Our children will never know a world without social media in it. There will be no learning curve for Instagram, Twitter, and Snapchat for their generation. Most of them already have every social media outlet mastered well before they reach high school age. But of course, with great technology comes great responsibility. And, according to a new study, the burden of social media on teenage girls especially is a heavy one.
Nonprofit organization Ruling Our eXperiences (ROX) recently conducted the first-ever, large-scale national survey with over 10,000 girls in grades 5-12. The purpose of the study was to “develop a deeper understanding of the thoughts, experiences, perceptions, beliefs, behaviors and attitudes of teen girls throughout the United States” according to the ROX website.
Dr. Lisa Hinkelman, Ph.D., tells Scary Mommy she was inspired to conduct the study after spending nearly a decade researching the pressures facing young girls. “I wanted to be able to amplify the national conversation on girls so that we can truly understand their lives and then support them in developing strength and confidence.”
It’s a huge study, no doubt, and covers a lot of ground. The most interesting statistics surrounded the use of social media and its effect on young girls when it comes to bullying, parental monitoring, and self-worth. Not surprisingly, Instagram, Snapchat, and Twitter were the most popular social media apps used by young girls today — Facebook is mostly just for parental political rants and for your Aunt Debbie to complain about her well-done steak from Applebees.
31 percent of the girls surveyed admitted they have been bullied or made fun of on social media. In fact, a large portion of girls polled admitted they’ll even delete posts if they don’t get enough “likes.” Which, for these girls, probably means Instagram. Sharing a cute pic of yourself and not getting as many double-taps as your friends feels harsh to them, and their self-worth is deeply affected by it.
Astonishingly, 61% of girls said their parents never monitor their social media use. At all. In any way. Which is kind of surprising, to be honest, when you think about how easy it is for the wrong people to gain access to our kids online. These girls range in age from 10-18, don’t forget. Age 10 now may not be what it was when we were young, but it’s still very young, regardless. Especially if you consider that 81% of these girls admitted they’ve received friend requests from strangers, and more than half of them accept those requests. By the time they reach 12th grade, 75% of them reported sending sexually explicit photos.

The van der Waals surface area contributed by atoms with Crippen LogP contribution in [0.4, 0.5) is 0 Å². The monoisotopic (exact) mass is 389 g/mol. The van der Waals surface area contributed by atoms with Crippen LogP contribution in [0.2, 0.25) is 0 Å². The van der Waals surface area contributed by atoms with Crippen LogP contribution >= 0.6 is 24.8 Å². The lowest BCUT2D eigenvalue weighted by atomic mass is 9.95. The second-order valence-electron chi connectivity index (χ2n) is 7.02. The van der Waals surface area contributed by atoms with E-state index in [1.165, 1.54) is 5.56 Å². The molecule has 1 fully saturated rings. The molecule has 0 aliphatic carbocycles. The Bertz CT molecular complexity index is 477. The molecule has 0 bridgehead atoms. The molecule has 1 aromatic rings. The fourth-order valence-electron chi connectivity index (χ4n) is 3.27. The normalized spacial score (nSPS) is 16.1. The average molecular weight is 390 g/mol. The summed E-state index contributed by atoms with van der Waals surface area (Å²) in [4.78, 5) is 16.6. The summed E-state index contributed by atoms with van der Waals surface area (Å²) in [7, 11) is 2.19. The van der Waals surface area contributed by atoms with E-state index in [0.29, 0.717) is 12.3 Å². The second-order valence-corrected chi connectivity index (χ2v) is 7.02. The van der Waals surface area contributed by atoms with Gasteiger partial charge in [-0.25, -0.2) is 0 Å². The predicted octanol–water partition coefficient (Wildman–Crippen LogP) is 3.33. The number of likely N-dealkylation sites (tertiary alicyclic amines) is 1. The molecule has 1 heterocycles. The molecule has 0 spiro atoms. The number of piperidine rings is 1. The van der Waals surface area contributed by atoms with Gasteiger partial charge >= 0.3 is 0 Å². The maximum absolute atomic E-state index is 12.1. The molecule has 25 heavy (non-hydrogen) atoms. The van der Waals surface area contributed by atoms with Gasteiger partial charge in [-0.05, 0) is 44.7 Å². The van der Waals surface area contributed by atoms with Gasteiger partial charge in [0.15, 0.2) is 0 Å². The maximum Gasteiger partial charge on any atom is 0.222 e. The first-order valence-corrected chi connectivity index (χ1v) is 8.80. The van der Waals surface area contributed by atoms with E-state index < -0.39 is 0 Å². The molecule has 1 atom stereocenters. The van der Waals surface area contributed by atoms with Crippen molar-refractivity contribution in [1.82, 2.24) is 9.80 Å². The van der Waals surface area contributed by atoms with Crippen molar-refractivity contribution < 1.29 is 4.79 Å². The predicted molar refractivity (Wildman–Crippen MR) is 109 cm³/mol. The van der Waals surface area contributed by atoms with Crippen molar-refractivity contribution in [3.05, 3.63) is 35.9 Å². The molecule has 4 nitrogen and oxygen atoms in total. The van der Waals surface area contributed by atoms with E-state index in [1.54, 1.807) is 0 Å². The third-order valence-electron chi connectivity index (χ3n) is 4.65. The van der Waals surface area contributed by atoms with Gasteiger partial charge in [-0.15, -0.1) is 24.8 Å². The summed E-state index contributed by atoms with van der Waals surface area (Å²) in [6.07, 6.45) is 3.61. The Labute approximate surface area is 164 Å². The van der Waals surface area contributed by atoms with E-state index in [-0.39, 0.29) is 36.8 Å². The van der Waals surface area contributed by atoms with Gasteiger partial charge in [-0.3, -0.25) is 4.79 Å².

Whew. Look, we all know it happens. That’s probably not news to anyone. But it is a significant number for seniors in high school who don’t necessarily grasp that these kinds of things can easily “live forever” on the internet.
Additionally, social media is universally distracting as hell — across all generations and ages. This is especially true for teen girls, because 18% reported feeling distracted in school because of social media. Well, hell yeah they are. Shit, I used to spend an entire period of algebra penning love letters to my high school sweetheart and then folding them ever-so-precisely into paper footballs. I couldn’t imagine what social media would have done to my GPA back then. The study reported that by the time girls reach high school, they’re spending an average of six or more hours on social media each day, checking their various accounts and apps 10+ times per day.
Which brings us to perhaps the most important point of social media use and young girls: depression. Those who reported using technology for eight hours or more each day were five times more likely to also report feeling sad or depressed on a daily basis.
“Today’s girls do not know a world without social media,” Dr. Hinkelman says. “They are learning how to form and navigate relationships in an entirely different way than previous generations and we — the adults in their lives — often lack the tools to support and educate them effectively. This is a new and different landscape that we must understand in order to equip girls with the skills they need to manage the challenges and pressures that they face.”
While our kids and future generations absolutely benefit from the technology at their fingertips, and while that also means they may not ever know a day without Snapchat filters, maybe as parents we should be stepping in and monitoring their use. Or finding effective ways to engage with them and help them focus beyond their phones and laptops. It can set them up with healthier habits once they’re off to college or out of the house.
This is new territory for us parents and we’re learning right alongside our kids. Studies like this help us be as prepared as possible to be there for our pre-teens and teens as they navigate the social media waters.